Every learning objective must contain a certain behavior that your employees need to improve or develop. For example, the corporate eLearning course will teach them how to complete the exchange process for a customer using the POS system. Behaviors typically involve action verbs that leave no room for ambiguity. Furthermore, employees should be able to read the learning objective statement and know which information and skills they need to develop. For instance, they must apply their customer service skills and POS online training to achieve the desired outcome.

6. Specify The Circumstances

As is the case with all things, context is of the upmost importance. Your employees need to know when, where, and how they'll be using the information. Explain the circumstances surrounding the behavior and how they can use their corporate eLearning in the workplace. This allows you to create learning objectives that are not just based in theory, but they are applicable in the real world. You can also specify which resources, equipment, software, and assets corporate learners have at their disposal.

7. Keep It Short And Succinct

Learning objectives should be as brief as possible, but still long enough to convey the essential components. For example, the behaviors that employees must exhibit and how their performance will be judged. Effective learning objectives don't require any guesswork. Employees know what’s expected of them and why. Bear in mind that learning objectives also have the power to inspire and motivate your employees. It gives them a reason for their online training and allows them to focus on the primary goals.

8. Use Bloom's Taxonomy To Determine The Level Of Comprehension

Bloom's Taxonomy suggests that there are 6 distinct levels of comprehension. You can use these categories to measure employee performance and clarify your evaluation criteria:


The most basic form of comprehension. Employees must be able to recall important facts and ideas in order to display their understanding.


Employees are encouraged to organize, compare or contrast, and summarize the information. They are also able to see the relationship between related concepts or ideas.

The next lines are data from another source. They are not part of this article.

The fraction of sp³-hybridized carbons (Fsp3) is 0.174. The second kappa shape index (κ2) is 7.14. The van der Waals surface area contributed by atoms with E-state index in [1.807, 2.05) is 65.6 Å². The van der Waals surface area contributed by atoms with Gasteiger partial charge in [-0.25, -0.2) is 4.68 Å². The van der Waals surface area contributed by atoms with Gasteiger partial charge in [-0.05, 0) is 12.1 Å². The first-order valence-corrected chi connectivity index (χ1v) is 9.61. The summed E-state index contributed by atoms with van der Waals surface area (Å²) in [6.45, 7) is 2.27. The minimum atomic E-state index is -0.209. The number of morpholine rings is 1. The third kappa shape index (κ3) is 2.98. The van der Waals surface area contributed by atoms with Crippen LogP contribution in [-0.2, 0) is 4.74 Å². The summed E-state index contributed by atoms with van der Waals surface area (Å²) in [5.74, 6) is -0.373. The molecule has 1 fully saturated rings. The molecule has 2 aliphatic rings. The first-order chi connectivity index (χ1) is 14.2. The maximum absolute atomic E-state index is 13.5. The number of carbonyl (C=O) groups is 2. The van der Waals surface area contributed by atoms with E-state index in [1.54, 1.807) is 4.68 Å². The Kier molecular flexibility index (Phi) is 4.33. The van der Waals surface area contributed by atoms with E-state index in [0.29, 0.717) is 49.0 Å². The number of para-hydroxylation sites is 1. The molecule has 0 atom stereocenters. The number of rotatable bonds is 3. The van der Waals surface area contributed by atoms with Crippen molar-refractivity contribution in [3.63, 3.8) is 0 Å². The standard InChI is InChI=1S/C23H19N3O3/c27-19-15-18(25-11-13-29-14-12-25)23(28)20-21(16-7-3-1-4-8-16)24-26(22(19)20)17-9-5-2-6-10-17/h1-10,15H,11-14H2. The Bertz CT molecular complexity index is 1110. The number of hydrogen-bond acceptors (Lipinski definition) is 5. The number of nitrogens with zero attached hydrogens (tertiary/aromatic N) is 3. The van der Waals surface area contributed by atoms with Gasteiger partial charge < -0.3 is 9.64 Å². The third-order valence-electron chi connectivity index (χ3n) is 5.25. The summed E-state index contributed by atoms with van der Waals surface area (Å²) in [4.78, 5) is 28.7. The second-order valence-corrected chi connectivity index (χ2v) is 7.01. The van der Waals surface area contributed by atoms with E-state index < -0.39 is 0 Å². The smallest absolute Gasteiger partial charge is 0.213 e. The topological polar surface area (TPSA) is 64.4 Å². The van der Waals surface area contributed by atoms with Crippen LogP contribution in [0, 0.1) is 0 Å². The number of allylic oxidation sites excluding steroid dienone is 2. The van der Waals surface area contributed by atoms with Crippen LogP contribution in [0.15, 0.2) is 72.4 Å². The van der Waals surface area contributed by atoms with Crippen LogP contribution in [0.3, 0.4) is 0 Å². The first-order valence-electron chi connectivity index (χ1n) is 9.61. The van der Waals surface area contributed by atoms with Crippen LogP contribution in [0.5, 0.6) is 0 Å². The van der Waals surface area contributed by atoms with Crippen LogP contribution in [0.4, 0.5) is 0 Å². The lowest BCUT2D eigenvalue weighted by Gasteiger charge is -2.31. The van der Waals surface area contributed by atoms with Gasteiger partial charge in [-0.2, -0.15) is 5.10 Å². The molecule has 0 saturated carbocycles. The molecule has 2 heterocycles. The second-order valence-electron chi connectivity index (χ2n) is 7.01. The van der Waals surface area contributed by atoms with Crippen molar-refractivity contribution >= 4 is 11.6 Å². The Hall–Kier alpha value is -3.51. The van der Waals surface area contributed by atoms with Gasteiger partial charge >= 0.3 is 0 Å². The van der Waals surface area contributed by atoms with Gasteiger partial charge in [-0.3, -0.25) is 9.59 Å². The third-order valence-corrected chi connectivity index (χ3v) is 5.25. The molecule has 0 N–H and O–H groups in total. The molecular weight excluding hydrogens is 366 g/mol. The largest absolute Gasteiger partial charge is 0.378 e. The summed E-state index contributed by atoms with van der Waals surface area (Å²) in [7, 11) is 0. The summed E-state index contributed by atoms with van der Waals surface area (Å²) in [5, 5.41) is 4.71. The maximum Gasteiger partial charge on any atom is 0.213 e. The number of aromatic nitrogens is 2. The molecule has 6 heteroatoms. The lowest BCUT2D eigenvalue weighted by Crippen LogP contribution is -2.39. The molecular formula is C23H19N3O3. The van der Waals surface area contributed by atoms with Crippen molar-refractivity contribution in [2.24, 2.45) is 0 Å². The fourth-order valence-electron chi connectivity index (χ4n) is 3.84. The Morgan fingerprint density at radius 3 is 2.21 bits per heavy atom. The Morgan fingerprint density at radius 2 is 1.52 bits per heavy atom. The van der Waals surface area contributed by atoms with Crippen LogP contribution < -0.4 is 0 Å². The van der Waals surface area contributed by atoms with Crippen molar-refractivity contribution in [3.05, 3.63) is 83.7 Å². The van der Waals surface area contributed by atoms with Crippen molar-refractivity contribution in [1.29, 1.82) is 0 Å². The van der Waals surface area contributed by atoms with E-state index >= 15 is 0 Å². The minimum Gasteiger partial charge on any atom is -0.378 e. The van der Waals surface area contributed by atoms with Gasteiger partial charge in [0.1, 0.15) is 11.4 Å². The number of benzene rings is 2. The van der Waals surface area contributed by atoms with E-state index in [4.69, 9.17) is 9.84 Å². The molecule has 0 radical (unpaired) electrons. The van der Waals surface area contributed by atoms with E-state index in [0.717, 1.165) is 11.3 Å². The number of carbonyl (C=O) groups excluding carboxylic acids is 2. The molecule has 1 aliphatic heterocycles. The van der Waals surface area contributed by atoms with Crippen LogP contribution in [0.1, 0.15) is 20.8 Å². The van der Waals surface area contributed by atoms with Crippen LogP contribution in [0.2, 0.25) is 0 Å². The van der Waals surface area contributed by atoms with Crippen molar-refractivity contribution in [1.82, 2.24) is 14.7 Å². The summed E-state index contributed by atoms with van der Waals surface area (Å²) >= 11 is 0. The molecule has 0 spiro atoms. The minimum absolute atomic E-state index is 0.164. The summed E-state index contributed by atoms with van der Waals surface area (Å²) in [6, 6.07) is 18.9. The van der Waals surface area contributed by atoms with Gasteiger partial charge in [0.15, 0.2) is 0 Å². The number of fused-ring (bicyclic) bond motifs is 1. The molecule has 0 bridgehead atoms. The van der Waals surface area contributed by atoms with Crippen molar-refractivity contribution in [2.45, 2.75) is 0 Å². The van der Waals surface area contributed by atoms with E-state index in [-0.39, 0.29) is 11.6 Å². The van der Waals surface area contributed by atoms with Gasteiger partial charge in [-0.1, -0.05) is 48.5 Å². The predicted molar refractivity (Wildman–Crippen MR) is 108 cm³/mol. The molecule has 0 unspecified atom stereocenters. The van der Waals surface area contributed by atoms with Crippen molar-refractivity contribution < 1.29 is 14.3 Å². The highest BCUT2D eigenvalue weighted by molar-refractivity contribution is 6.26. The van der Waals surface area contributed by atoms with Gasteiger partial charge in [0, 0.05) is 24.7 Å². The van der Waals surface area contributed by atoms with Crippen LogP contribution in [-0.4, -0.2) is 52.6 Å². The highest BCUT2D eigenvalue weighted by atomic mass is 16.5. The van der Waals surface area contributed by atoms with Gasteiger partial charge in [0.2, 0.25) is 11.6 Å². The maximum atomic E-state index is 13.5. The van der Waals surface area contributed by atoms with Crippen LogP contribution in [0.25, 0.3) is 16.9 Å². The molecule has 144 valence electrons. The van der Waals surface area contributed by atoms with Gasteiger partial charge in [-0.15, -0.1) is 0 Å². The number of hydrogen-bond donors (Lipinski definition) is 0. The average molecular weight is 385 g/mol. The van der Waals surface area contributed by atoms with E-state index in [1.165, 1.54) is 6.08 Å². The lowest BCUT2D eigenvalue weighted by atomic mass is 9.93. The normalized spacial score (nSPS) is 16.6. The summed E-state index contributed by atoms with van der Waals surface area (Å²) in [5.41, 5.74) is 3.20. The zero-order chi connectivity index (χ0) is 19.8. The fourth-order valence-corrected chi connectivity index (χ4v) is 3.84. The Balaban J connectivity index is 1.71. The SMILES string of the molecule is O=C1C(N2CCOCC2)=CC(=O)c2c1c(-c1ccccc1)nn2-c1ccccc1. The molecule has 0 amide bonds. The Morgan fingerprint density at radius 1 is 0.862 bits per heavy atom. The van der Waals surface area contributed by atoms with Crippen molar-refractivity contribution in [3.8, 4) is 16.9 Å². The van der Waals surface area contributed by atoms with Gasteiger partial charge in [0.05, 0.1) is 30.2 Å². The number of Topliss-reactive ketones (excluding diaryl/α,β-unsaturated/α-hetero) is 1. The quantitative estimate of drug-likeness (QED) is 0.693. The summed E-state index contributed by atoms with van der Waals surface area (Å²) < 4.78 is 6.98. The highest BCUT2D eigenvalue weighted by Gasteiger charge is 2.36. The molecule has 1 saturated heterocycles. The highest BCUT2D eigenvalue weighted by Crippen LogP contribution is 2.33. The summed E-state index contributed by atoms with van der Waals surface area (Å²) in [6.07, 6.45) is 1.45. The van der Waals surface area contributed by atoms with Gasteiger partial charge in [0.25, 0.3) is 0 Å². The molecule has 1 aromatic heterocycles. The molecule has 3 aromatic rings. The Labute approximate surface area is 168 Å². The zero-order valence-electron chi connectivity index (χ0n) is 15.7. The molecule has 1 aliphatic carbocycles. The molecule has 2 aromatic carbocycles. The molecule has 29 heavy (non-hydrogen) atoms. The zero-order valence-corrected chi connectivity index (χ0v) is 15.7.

Employees apply what they've learned to solve problems or complete a task. At this level, they're able to put all of their knowledge to use and manipulate the information based on the circumstances.


Corporate learners break the information down to its most basic components and examine the reasoning behind it. This is the point at which they infer and draw conclusions based on the facts.


Employees combine, organize, and create to develop new solutions to common problems. One of the most popular forms of synthesis is lateral thinking, which involves looking at the challenge from different angles.


Employees must use the information they've learned to form their own opinions or assumptions. They evaluate every aspect of the topic or task and then determine if the information is worth remembering.

Learning objectives serve as a centerpiece for your entire corporate eLearning course design. Every aspect of your corporate eLearning program hinges on clear statements of learning objectives that provide direction for you and your employees. You can use these 8 tips to craft effective learning goals, objectives, and outcomes for your organization.

As we said, objectives sit right between outcomes and goals. But can you tell the difference between learning objectives and learning goals? Read the article Why And How To Develop Learning Goals For Your eLearning Course to discover the significance of learning goals and, most importantly, how to effectively tie the learning goals with your eLearning course.